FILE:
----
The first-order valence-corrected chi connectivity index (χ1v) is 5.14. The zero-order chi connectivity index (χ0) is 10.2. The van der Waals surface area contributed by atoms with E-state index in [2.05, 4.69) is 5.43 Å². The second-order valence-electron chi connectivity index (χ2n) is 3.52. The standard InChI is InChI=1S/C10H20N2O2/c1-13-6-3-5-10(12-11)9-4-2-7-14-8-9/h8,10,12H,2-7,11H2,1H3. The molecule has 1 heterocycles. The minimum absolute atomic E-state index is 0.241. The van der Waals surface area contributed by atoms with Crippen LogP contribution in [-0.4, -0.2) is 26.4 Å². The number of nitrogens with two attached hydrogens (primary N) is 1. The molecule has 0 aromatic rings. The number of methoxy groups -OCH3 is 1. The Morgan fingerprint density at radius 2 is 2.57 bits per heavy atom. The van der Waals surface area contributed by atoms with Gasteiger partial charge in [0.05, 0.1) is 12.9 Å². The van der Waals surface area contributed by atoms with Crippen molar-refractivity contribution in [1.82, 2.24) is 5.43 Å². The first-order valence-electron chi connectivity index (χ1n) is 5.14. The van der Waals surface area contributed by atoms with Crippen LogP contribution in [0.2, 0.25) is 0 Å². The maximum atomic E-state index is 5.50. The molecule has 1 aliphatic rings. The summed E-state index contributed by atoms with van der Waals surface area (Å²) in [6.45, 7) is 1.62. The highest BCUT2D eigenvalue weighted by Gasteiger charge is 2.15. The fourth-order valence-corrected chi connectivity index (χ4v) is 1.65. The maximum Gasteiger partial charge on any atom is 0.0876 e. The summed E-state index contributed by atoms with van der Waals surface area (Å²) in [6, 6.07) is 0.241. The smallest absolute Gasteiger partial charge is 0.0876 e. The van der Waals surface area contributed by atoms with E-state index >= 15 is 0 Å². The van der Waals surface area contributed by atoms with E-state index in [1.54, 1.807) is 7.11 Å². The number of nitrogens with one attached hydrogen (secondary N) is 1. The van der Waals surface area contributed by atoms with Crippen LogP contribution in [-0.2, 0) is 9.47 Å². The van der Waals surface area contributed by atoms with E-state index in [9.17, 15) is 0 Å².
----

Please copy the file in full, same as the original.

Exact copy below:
The first-order valence-corrected chi connectivity index (χ1v) is 5.14. The zero-order chi connectivity index (χ0) is 10.2. The van der Waals surface area contributed by atoms with E-state index in [2.05, 4.69) is 5.43 Å². The second-order valence-electron chi connectivity index (χ2n) is 3.52. The standard InChI is InChI=1S/C10H20N2O2/c1-13-6-3-5-10(12-11)9-4-2-7-14-8-9/h8,10,12H,2-7,11H2,1H3. The molecule has 1 heterocycles. The minimum absolute atomic E-state index is 0.241. The van der Waals surface area contributed by atoms with Crippen LogP contribution in [-0.4, -0.2) is 26.4 Å². The number of nitrogens with two attached hydrogens (primary N) is 1. The molecule has 0 aromatic rings. The number of methoxy groups -OCH3 is 1. The Morgan fingerprint density at radius 2 is 2.57 bits per heavy atom. The van der Waals surface area contributed by atoms with Gasteiger partial charge in [0.05, 0.1) is 12.9 Å². The van der Waals surface area contributed by atoms with Crippen molar-refractivity contribution in [1.82, 2.24) is 5.43 Å². The first-order valence-electron chi connectivity index (χ1n) is 5.14. The van der Waals surface area contributed by atoms with Crippen LogP contribution in [0.2, 0.25) is 0 Å². The maximum atomic E-state index is 5.50. The molecule has 1 aliphatic rings. The summed E-state index contributed by atoms with van der Waals surface area (Å²) in [6.45, 7) is 1.62. The highest BCUT2D eigenvalue weighted by Gasteiger charge is 2.15. The fourth-order valence-corrected chi connectivity index (χ4v) is 1.65. The maximum Gasteiger partial charge on any atom is 0.0876 e. The summed E-state index contributed by atoms with van der Waals surface area (Å²) in [6, 6.07) is 0.241. The smallest absolute Gasteiger partial charge is 0.0876 e. The van der Waals surface area contributed by atoms with E-state index >= 15 is 0 Å². The van der Waals surface area contributed by atoms with E-state index in [1.54, 1.807) is 7.11 Å². The number of nitrogens with one attached hydrogen (secondary N) is 1. The van der Waals surface area contributed by atoms with Crippen LogP contribution in [-0.2, 0) is 9.47 Å². The van der Waals surface area contributed by atoms with E-state index in [9.17, 15) is 0 Å².